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Thursday, February 24, 2011

A PEACEFUL GIRAFFE CALLED TANZANIA

A Peaceful Giraffe Called Tanzania
It is indeed a marvellous creature. Seemingly slow in motion. Elegantly tall yet lowly. Peaceful.

That is how one may describe a giraffe. In a way the description is associated with Tanzania. For sure it’s a spectacular country. Apparently sluggish in action. Big yet impoverished. Tranquil.

No wonder the giraffe has been the de facto national symbol even before Tanganyika united with Zanzibar to form Tanzania in 1964. It is equally not surprising that peace and tranquillity have been the mantra since the times of the founding father of the nation, Mwalimu Julius Nyerere.

Air Tanzania, the ailing national carrier, has a giraffe as its emblem. The women’s national team is even called Twiga Stars as in ‘Giraffe Stars.’ Ironically, the flag of colonial Tanganyika had a giraffe on it. Out of the ‘Big Five’ that inhabits this part of the world one wonders why British colonialists picked the gentle giraffe. Why not the roaring lion? Or the storming rhinoceros?

In the realm of national iconography the Americans have their predatory eagle. The Chinese have their fiery dragon. Even the ancients Babylonians and Greeks had their ravaging lion and raging leopard respectively. All attempted to reflect the boldness of their societies and states.

Could it be that Tanzania opted for a pacifying icon? Maybe the national building project was all about forging a cohesive community devoid of resistance? If not, why opt for the calm giraffe!

Interestingly, this history of the African giraffe iconography dates back to medieval times. Abdul Sheriff’s (2010) book on Dhow Cultures of the Indian Ocean: Cosmopolitanism, Commerce and Islam cite an interesting anecdote on the subject. Tanzanians could get a lesson or two from it.

When the Chinese expedition in the 15th century saw a giraffe from the African coast in Bengal, Sheriff notes, it arose their curiosity. After persuading its owner to send the animal to China as a tribute, “it created a tremendous stir” there not least because the Chinese identified it with “the fabled k’i-lin or unicorn, an animal associated with an age of exceptional peace and prosperity.”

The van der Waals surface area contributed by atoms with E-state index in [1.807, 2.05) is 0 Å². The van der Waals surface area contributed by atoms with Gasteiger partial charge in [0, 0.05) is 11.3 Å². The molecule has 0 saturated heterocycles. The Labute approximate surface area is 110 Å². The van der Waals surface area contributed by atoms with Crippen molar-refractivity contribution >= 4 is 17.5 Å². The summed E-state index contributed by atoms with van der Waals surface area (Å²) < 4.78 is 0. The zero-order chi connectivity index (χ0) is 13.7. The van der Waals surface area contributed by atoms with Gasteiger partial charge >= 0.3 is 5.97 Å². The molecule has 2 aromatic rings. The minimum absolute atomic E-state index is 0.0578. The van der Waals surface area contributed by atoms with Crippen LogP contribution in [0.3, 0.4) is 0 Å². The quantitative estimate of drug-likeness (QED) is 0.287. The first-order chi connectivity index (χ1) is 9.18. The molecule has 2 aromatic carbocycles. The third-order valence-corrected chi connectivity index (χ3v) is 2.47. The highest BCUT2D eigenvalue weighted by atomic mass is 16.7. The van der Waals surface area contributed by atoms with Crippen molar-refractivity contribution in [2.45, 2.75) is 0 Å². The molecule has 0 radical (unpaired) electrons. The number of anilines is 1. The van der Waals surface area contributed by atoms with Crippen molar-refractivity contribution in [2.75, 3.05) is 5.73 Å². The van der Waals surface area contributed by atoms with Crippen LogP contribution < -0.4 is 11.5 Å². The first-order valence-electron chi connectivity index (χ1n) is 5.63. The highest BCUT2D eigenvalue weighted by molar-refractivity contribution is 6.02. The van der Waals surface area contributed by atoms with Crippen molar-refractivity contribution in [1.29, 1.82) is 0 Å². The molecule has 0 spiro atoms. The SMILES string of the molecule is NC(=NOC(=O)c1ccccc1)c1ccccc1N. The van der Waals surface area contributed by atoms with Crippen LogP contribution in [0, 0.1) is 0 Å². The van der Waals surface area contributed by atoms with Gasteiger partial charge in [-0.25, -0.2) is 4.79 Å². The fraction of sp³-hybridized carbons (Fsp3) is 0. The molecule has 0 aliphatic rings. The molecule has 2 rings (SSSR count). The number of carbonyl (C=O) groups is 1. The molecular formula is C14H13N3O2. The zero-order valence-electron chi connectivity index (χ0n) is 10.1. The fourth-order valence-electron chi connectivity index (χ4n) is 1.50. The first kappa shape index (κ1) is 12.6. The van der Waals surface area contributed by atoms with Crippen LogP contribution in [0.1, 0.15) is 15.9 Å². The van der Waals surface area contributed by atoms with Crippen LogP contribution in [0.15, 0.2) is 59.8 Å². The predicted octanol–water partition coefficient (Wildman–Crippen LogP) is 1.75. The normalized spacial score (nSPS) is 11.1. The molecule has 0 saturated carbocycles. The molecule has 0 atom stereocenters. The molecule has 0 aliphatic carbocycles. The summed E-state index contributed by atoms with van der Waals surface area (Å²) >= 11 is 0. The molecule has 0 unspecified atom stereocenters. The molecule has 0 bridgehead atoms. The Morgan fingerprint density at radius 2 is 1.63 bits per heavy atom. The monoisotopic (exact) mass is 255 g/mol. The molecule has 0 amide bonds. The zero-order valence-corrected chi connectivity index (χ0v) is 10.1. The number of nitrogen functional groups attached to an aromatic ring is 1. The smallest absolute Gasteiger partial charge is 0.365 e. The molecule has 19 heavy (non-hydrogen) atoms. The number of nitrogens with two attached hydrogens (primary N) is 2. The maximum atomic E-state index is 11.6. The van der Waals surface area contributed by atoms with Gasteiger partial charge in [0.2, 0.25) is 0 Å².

To them the giraffe “was a sign of Heaven’s favour and proof of the virtue of the Emperor.” Why? Because it “ate only herbs and did no harm to a living being.” They even eulogized it in poems. In fact in 1414 Emperor Yung-Lo who was behind Zheng He’s expeditions thus stated: “If the world is at peace, even without k’i-lins there is nothing that hinders good government.”

The irony is that the romanticized gentle giraffe never actually brought peace in the land of the dragon. Sheriff thus sums up what transpired in Yung-Lo’s Empire: “By the end of his reign, despite a procession of giraffes with just about every tribute mission, China was not at peace.”

If the dubious evolution theory is anything to go by then the peaceful giraffe called Tanzania is mutating into a restless creature. What has recently happened in Arusha is a tip of the iceberg. So are the numerous student protests across the country let alone the people’s rage at the power rationing and the inexplicable bomb explosions in Gongo la Mboto. These are signs of the times.

What is becoming a proverbial gentle giraffe is ironically resorting to what it does best when it is pushed to the limit –‘kicking with its large heavy hooves’. One wonders what will be kicked out.

© Chambi Chachage

1 comments:

Sulle February 25, 2011 at 3:25 AM  

Thanks Chambi,

Your words here speak generously well. Very power message if your audience understand them well. I hope some will.

Africa

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